Pitfield and other members of the in-house team can easily add data sources, change the formatting, or modify the original data sources on their own. The team is also using TIBCO’s analytics platform to build a new front-end environment for self-service analytics that contains several self-service applications.
Self-service applications are intuitive, visually compelling, and interactive interfaces — providing business users with instant insight into targeted clinical and administrative domains. For example, one of the applications presents 10 childbirth performance metrics. Designed as a scorecard, it lets people drill into the data to view results by each healthcare provider. "Reducing the C-section rate is a corporate priority,” says Cohen. "It was important to give the childbirth department the knowledge and understanding of what the C-section rate is and the other indicators that are linked to it, such as the induction rate and complication rate."
TIBCO's platform is quickly becoming vital for important improvement projects because it provides a snapshot of data warehouse information and empowers people to create their own Excel pivot tables. Cohen’s goal is to use the platform's self-service capabilities to empower the business community to access and analyze their data. “We want to change the role
of the decision support staff so they can spend 80 percent of their time on value-added improvement projects,” Cohen notes. "In the past, they used to spend 100 percent of their time generating reports."
The hospital also plans to use TIBCO solutions to predict how patient trends are likely to influence future activity levels. Ontario's government funding model relies on formulas that are derived from a mix of historical payments and performance incentives. One formula defines a hospital’s volume of activity based on services rendered. Instead of receiving money upfront, the hospital must earn that funding as it treats certain conditions or performs various services, such as hip replacements.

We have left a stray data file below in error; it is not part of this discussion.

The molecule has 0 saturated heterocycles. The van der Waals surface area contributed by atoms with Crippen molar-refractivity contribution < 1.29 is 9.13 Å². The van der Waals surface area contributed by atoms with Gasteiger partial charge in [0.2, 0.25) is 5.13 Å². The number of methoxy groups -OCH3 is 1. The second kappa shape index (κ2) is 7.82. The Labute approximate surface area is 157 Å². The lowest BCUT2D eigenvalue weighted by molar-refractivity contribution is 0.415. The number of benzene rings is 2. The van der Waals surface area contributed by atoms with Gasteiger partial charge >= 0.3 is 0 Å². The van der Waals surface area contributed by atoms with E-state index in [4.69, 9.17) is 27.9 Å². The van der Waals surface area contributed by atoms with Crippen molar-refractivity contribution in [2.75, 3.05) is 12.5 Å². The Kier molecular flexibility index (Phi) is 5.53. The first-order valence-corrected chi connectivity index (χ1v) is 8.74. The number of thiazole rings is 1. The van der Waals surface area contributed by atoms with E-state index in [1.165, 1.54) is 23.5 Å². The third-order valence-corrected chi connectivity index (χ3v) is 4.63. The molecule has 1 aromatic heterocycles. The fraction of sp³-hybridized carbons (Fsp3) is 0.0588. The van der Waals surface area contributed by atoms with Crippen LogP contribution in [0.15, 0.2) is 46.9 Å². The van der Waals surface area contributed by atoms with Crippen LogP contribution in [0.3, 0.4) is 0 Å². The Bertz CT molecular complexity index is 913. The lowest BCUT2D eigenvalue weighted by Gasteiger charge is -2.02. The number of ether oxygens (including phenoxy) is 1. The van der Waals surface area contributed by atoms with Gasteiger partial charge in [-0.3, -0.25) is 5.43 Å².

With TIBCO, QCH will be able to predict the types of patient cases that are likely to be on the horizon. Cohen cites an example: “The trends might reveal that we will be 300 cases short of our hip-replacement target, which could mean a million dollar shortfall. The sooner we know that’s happening, the better we can plan and respond, such as by opening up
operating room time or scaling back expenses."
"The initial user base for the new analytic environment includes 75 members of the hospital’s leadership team, including leaders, managers, directors, vice presidents, and other senior officers. Having a guided self-service analytic environment accessible through the portal will enable these decision-makers to constantly evaluate plans and make adjustments throughout the year. Our portal will soon be a one-stop shop for centralizing information that used to come from many areas," Pitfield says.
Additional projects include a patient census dashboard and a compliance dashboard for analyzing infection-control practices. For these and other analytics initiatives, the new information management environment is quickly becoming essential. According to Cohen, "We now have the flexibility and power to achieve many of the productivity gains we envisioned at the start of this project."